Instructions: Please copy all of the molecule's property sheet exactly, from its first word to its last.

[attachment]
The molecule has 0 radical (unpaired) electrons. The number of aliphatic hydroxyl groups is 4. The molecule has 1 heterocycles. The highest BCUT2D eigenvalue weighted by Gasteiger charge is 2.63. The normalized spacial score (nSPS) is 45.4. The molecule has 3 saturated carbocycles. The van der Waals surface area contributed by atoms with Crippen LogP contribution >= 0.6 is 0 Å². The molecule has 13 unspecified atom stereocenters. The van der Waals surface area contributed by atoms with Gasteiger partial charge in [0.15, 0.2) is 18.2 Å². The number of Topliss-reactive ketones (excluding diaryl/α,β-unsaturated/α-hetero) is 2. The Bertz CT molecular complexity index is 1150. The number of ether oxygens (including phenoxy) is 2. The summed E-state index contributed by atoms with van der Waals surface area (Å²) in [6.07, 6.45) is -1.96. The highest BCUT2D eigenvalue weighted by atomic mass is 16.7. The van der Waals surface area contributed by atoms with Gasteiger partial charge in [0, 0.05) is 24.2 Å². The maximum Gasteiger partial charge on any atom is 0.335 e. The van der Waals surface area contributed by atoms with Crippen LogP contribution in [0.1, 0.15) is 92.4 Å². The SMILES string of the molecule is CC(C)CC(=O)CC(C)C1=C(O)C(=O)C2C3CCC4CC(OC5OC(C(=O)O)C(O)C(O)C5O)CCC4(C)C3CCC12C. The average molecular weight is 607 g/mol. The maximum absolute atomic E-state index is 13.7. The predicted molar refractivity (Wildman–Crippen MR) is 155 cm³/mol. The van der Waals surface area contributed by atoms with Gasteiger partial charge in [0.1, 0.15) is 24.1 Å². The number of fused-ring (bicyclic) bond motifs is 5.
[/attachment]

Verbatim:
The molecule has 0 radical (unpaired) electrons. The number of aliphatic hydroxyl groups is 4. The molecule has 1 heterocycles. The highest BCUT2D eigenvalue weighted by Gasteiger charge is 2.63. The normalized spacial score (nSPS) is 45.4. The molecule has 3 saturated carbocycles. The van der Waals surface area contributed by atoms with Crippen LogP contribution >= 0.6 is 0 Å². The molecule has 13 unspecified atom stereocenters. The van der Waals surface area contributed by atoms with Gasteiger partial charge in [0.15, 0.2) is 18.2 Å². The number of Topliss-reactive ketones (excluding diaryl/α,β-unsaturated/α-hetero) is 2. The Bertz CT molecular complexity index is 1150. The number of ether oxygens (including phenoxy) is 2. The summed E-state index contributed by atoms with van der Waals surface area (Å²) in [6.07, 6.45) is -1.96. The highest BCUT2D eigenvalue weighted by atomic mass is 16.7. The van der Waals surface area contributed by atoms with Gasteiger partial charge in [0, 0.05) is 24.2 Å². The maximum Gasteiger partial charge on any atom is 0.335 e. The van der Waals surface area contributed by atoms with Crippen LogP contribution in [0.1, 0.15) is 92.4 Å². The SMILES string of the molecule is CC(C)CC(=O)CC(C)C1=C(O)C(=O)C2C3CCC4CC(OC5OC(C(=O)O)C(O)C(O)C5O)CCC4(C)C3CCC12C. The average molecular weight is 607 g/mol. The maximum absolute atomic E-state index is 13.7. The predicted molar refractivity (Wildman–Crippen MR) is 155 cm³/mol. The van der Waals surface area contributed by atoms with Gasteiger partial charge in [0.1, 0.15) is 24.1 Å². The number of fused-ring (bicyclic) bond motifs is 5.